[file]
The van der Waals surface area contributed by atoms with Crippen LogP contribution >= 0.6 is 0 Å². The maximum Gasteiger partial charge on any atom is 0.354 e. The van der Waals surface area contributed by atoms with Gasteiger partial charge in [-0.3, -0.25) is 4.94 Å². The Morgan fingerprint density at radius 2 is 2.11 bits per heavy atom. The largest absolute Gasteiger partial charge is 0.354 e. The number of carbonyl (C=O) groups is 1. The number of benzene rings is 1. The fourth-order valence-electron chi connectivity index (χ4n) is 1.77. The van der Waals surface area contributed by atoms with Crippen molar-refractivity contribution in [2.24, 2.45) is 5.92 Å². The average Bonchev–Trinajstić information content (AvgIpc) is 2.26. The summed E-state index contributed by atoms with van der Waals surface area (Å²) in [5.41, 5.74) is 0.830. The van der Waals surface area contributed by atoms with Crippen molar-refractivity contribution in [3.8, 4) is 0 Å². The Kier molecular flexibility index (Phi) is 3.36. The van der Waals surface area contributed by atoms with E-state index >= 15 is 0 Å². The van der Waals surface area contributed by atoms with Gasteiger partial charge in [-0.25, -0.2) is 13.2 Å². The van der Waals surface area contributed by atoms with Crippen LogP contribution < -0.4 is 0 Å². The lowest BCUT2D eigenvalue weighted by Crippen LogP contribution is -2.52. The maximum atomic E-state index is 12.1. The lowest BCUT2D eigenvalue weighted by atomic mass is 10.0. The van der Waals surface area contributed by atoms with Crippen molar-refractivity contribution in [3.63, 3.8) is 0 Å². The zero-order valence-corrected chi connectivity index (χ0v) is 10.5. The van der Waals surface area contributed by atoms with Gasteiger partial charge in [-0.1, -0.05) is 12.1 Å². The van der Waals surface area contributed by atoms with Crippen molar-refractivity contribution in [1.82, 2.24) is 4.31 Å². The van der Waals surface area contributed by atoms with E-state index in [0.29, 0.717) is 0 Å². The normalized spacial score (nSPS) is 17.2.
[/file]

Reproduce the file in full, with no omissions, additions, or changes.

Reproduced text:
The van der Waals surface area contributed by atoms with Crippen LogP contribution >= 0.6 is 0 Å². The maximum Gasteiger partial charge on any atom is 0.354 e. The van der Waals surface area contributed by atoms with Gasteiger partial charge in [-0.3, -0.25) is 4.94 Å². The Morgan fingerprint density at radius 2 is 2.11 bits per heavy atom. The largest absolute Gasteiger partial charge is 0.354 e. The number of carbonyl (C=O) groups is 1. The number of benzene rings is 1. The fourth-order valence-electron chi connectivity index (χ4n) is 1.77. The van der Waals surface area contributed by atoms with Crippen molar-refractivity contribution in [2.24, 2.45) is 5.92 Å². The average Bonchev–Trinajstić information content (AvgIpc) is 2.26. The summed E-state index contributed by atoms with van der Waals surface area (Å²) in [5.41, 5.74) is 0.830. The van der Waals surface area contributed by atoms with Crippen molar-refractivity contribution in [3.8, 4) is 0 Å². The Kier molecular flexibility index (Phi) is 3.36. The van der Waals surface area contributed by atoms with E-state index >= 15 is 0 Å². The van der Waals surface area contributed by atoms with Gasteiger partial charge in [-0.25, -0.2) is 13.2 Å². The van der Waals surface area contributed by atoms with Crippen LogP contribution < -0.4 is 0 Å². The lowest BCUT2D eigenvalue weighted by Crippen LogP contribution is -2.52. The maximum atomic E-state index is 12.1. The lowest BCUT2D eigenvalue weighted by atomic mass is 10.0. The van der Waals surface area contributed by atoms with Crippen molar-refractivity contribution in [3.63, 3.8) is 0 Å². The zero-order valence-corrected chi connectivity index (χ0v) is 10.5. The van der Waals surface area contributed by atoms with Gasteiger partial charge in [-0.1, -0.05) is 12.1 Å². The van der Waals surface area contributed by atoms with Crippen molar-refractivity contribution in [1.82, 2.24) is 4.31 Å². The van der Waals surface area contributed by atoms with E-state index in [0.29, 0.717) is 0 Å². The normalized spacial score (nSPS) is 17.2.